Her long-form stories have won a Deadline Club Award and a James Aronson Award for Social Justice Journalism. “Nomadland” won a Barnes & Noble Discover Award in 2017, was a New York Times Notable Book. It was also a finalist for both the Helen Bernstein Book Award and the J. Anthony Lukas Prize.

Jessica’s first book, called “Burning Book”, was released in the year 2007.

“Nomadland” was adapted into a movie released in the year 2020 starring Frances McDormand, Linda May, David Strathairn, and Charlene Swankie and was directed by Chloe Zhao, who also produced, wrote, and edited the movie. It won the People’s Choice Award at the Toronto International Film Festival and a Golden Lion at the Venice Film Festival.

“Burning Book: A Visual History of Burning Man” is a non-fiction book that was released in the year 2007. It all started in 1986 when a group of friends burned one eight foot tall effigy on Baker Beach in San Francisco in front of an impromptu audience of twenty. Twenty years later Burning Man evolved into a dazzling annual extravaganza that is dedicated to radical self-expression and self-reliance, attracting close to forty thousand people.

These revelers are an eclectic group of geeks, ravers, punks, families, gearheads, tourists, hippies, grad students each turn the ancient lakebed of Nevada’s Black Rock Desert into a bustling town that exists just for a glorious week before it vanishes in a cloud of dust and ashes.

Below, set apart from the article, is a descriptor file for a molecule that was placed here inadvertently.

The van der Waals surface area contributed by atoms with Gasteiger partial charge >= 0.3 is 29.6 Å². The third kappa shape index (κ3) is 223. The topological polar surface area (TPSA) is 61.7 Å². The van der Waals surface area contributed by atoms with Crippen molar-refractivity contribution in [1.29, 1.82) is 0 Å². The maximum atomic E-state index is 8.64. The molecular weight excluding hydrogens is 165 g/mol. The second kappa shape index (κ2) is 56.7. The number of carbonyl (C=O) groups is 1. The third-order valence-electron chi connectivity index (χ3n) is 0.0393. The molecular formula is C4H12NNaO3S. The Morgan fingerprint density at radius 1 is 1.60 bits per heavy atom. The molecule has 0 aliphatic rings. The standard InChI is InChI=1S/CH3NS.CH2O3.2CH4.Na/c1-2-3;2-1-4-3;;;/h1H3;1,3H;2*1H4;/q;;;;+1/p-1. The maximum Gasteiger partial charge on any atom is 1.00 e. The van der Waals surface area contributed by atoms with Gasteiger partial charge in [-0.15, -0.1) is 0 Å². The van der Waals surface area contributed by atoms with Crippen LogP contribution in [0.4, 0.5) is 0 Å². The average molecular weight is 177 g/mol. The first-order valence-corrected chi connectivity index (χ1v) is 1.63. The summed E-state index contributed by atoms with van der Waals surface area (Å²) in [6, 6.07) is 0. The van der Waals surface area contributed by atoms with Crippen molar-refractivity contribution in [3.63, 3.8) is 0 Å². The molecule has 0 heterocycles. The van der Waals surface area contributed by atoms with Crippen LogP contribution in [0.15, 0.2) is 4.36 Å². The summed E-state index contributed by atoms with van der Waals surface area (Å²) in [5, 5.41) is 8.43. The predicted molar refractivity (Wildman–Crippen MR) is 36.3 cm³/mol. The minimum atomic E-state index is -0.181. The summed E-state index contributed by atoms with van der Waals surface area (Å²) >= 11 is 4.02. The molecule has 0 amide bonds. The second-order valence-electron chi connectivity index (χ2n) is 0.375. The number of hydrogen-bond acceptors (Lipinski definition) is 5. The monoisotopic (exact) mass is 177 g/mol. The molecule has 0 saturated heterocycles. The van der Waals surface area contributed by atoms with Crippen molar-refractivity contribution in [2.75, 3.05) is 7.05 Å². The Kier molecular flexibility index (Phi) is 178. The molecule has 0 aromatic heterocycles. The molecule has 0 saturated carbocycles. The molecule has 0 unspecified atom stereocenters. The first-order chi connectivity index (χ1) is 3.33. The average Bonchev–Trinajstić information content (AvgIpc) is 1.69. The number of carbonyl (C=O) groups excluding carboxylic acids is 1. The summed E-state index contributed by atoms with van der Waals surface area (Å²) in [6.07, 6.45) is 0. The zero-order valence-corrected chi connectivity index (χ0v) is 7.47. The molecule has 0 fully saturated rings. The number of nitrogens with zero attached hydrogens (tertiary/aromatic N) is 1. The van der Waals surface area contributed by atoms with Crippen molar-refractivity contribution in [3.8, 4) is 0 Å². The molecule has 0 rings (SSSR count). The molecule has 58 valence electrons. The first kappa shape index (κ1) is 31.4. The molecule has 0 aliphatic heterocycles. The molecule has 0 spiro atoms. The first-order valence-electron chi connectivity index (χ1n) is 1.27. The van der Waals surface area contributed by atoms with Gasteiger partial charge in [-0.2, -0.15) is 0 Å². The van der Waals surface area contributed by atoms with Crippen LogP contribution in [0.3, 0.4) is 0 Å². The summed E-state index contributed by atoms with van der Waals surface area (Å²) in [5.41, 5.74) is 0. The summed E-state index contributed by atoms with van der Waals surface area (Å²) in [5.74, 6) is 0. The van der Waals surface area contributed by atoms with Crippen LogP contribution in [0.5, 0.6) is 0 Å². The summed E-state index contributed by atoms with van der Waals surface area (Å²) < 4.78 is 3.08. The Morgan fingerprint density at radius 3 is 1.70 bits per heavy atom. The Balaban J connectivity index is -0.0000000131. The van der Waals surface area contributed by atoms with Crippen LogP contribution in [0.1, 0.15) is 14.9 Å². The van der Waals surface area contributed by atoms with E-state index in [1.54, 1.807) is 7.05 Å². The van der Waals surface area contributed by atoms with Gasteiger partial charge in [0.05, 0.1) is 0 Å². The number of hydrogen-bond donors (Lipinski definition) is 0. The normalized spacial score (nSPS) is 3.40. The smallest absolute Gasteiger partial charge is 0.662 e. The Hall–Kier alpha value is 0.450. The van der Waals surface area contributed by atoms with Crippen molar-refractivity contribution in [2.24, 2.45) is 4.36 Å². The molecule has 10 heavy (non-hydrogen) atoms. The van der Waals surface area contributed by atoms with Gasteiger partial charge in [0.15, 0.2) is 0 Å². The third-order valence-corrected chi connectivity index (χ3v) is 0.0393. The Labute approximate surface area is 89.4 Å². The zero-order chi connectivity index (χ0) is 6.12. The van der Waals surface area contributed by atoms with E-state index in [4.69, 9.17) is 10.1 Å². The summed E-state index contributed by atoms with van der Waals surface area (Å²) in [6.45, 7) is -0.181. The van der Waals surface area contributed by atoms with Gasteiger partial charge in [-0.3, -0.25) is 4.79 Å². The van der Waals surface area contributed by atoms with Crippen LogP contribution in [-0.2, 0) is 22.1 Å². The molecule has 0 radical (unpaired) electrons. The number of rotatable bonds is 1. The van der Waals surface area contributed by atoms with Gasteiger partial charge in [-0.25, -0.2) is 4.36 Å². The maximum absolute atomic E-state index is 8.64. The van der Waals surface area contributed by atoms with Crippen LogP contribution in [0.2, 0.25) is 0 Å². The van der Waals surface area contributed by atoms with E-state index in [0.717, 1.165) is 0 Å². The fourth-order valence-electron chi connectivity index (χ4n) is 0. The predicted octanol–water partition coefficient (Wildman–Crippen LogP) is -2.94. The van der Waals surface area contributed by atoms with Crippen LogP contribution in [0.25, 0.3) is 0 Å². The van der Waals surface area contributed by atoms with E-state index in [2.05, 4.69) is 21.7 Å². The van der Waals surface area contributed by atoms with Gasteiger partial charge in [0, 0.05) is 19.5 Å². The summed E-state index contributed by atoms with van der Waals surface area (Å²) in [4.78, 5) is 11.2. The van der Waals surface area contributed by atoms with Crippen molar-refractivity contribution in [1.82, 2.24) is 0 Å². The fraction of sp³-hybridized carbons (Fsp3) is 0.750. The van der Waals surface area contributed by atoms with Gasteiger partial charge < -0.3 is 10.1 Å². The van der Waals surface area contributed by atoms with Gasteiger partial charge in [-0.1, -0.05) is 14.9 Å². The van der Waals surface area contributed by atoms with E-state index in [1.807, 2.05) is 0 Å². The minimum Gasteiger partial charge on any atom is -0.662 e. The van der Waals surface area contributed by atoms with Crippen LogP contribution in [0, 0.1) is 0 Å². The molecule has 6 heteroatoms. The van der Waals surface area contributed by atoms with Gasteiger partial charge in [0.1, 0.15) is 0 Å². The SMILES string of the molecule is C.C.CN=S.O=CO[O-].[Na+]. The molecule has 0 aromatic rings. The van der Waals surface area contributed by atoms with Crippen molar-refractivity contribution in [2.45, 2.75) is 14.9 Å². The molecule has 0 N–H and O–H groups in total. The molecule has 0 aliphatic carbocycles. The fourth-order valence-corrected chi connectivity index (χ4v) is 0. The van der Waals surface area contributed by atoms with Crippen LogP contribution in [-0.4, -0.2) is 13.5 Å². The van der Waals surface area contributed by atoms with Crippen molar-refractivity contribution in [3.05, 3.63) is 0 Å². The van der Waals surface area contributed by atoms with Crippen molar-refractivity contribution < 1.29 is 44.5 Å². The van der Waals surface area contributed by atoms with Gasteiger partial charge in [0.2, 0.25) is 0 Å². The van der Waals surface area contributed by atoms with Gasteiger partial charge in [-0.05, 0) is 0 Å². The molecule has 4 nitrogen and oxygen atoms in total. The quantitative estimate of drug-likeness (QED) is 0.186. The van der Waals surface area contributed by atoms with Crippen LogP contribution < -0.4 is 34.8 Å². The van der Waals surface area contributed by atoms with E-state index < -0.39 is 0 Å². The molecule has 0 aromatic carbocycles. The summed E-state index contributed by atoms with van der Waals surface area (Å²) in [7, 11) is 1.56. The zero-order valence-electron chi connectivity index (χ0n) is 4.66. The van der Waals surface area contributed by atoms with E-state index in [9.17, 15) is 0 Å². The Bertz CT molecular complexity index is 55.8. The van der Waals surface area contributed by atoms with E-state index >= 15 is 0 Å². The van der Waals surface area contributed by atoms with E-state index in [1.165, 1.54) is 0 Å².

At last there’s a book that is able to capture the craziness and magic of Burning Man in dazzling color pictures and well spoken words. The book is able to break free of its print shackles: being a ton of fun and makes for great daydreaming fodder. Jess has a way with words that is able to vividly capture the experience of what it is truly like to be out there on the player and it spotlights some of the projects and people unique to the culture.

“Nomadland” is a non-fiction book that was released in the year 2018. From the campgrounds of California to the beet fields in North Dakota to Amazon’s CamperForce program in Texas, employers have found a new, low-cost labor pool, which is made up of transient older adults. These invisible casualties of the Great Recession have taken to the roads by the tens of thousands in modified vans and RVs, making a growing nomad community.

This tells a revelatory story of the dark underbelly of the American economy. One of which foreshadows the precarious future that might await many more of us. At the exact same time, it celebrates the exceptional creativity and resilience of these Americans that have given up on ordinary rootedness to survive, but haven’t given up hope.

Readers found this to be a beautifully written and stunning read, both haunting and brilliant. It is an extraordinary book that maps the chasm between what America actually is and what it wants to be. Jessica is a compassionate and acute observer and with “Nomadland”, turns out a remarkable book of wholly immersive reporting. It is a calmly stated chronicle of devastation but it is told story after story, and is also a riveting collection of stories about some irresistible folks, valiant and quirky folks that deserve a decent life and respect.